Lower rates were reported in most dirty classes, mainly attributed to high vessel supply, while market activities remain thin, in general.
Other factors, including refinery maintenance and weather also weighed on tonnage demand during the month.
Average dirty tanker freight rates saw a drop from the previous month, as Suezmax and Aframax rates dropped by 13 percent and 9 percent, m-o-m, respectively.
Clean tanker spot freight rates showed some improvement in the West, supported mainly by higher rates in northwestern Europe on the back of balanced tonnage availability and occasional shortages in prompt vessel supply.
In the East, lack of activity dominated different classes resulting in a drop in rates across several routes.
According to preliminary data, global fixtures inched up a slight 0.8 percent in March compared with the previous month.
Compared with the same period a year earlier, global fixtures showed an increase of 48 percent in March. OPEC spot fixtures rose by 1.15 mbd to average 19.86 mbd.
Fixtures on the Middle East-to-East route averaged 11.04 mbd in March, which is higher by 0.38 mbd compared with the previous month, while fixtures on the Middle East-to-West route averaged 2.05 mbd, a drop of 0.17 mbd, m-o-m.
Sailings and arrivals
According to preliminary data, OPEC sailings rose by 0.9 percent m-o-m in March to average 25.48 mbd. This is an increase of four percent from the same month a year earlier.
On the contrary, Middle East sailings declined by 0.17 mbd from the previous month.
Arrivals in March were mixed, registering mostly increases in North America, Europe and West Asia by 7.5 percent, 1.5 percent and 2.8 percent, respectively, compared to the previous month.
Concurrently, arrivals to the Far East showed a drop of 4.8 percent from the previous month to average 8.63 mbd.
Very large crude carriers (VLCCs)
VLCC freight rates were the only class in the dirty sector that showed positive earnings in March, although the gains remain relatively low. VLCC average freight rates went up by WS6 points, or 14 percent, to stand at WS49 points over the month. Improvements were seen on all reported routes.
Stable demand for VLCCs at the beginning of March set the platform for an increase in rates; however, a decline in cargo demand following the completion of March requirements, combined with a lack of tonnage demand in the East put pressure on the freight rates and limited gains in several areas.
As a result, VLCC spot freight rates for tankers operating on the Middle East-to-East routes showed a slight increase, up by WS8 points from the previous month to stand at WS60 points in March.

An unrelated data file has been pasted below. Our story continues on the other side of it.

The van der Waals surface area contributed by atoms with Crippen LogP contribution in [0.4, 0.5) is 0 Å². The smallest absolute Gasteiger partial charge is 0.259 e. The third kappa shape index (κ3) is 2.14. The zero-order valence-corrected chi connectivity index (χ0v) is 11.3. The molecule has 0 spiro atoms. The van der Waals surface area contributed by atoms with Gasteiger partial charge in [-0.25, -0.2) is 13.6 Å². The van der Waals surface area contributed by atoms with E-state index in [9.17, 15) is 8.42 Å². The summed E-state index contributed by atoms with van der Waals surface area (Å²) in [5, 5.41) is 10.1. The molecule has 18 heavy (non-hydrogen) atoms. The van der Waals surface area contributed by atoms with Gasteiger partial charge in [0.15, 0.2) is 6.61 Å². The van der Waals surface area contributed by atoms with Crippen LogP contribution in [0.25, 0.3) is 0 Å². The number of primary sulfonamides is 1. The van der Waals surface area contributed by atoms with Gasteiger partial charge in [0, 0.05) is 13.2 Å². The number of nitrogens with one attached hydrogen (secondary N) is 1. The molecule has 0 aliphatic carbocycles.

Freight rates registered for tankers on the Middle East-to-West routes went up by WS5 points, m-o-m, to average WS30 points, while VLCC spot freight rates for tankers trading on West Africa-to-East routes increased by 11 percent, m-o-m, to stand at WS58 points in March.
Average Suezmax spot freight rates declined in March. Rates for tankers operating on the West Africa-to US Gulf Coast (USGC) route decreased by 19 percent, m-o-m, to average WS51 points.
Rates on the NWE-to USGC route fell by six percent in March from the previous month, to average WS47 points.
The Suezmax market had a negative start to the beginning of the month, with rates falling across all trading routes to below operational cost levels.
The decline in freight rates came on the back of tonnage builds and few loading requirements, with exceptionally quiet periods in the main markets such as the USGC, North Sea and West Africa, which all showed limited tonnage demand in general and rates ended mostly flat.
A short-lived tightening of Suezmax availability in the East supported freight rates temporarily, or at least prevented them from dropping further.
Aframax freight rates mostly declined in March from the previous month, while all freight rates remained above levels registered in the same month a year earlier.
Spot freight rates for tankers operating on the Mediterranean-to-Mediterranean stayed at the same level as in the previous month and averaged at WS95 points in March.
Spot rates registered on the Mediterranean to-NWE route declined by WS2 points, m-o-m, to average WS89 points.
Freight rates on both routes were higher by nine percent than seen in the same month a year earlier. In the North Sea and the Baltic, average spot freight rates were not supported by demand for the ice class as the winter season is about to end, although the market did capitalize on a point when the Baltic market was firming due to lesser availability of the ice class.
In the Caribbean, freight rates for Aframax tankers operating on the Caribbean-to-US East Coast (USEC) route declined by 30 percent from the previous month, to average WS99 points in March.
Aframax freight rates in the East increased slightly from the previous month as spot freight rates registered on the Indonesia-to-East routes rose by WS4 points, m-o-m, to average WS97 points.
The article originally appeared on hellenicshippingnews.com.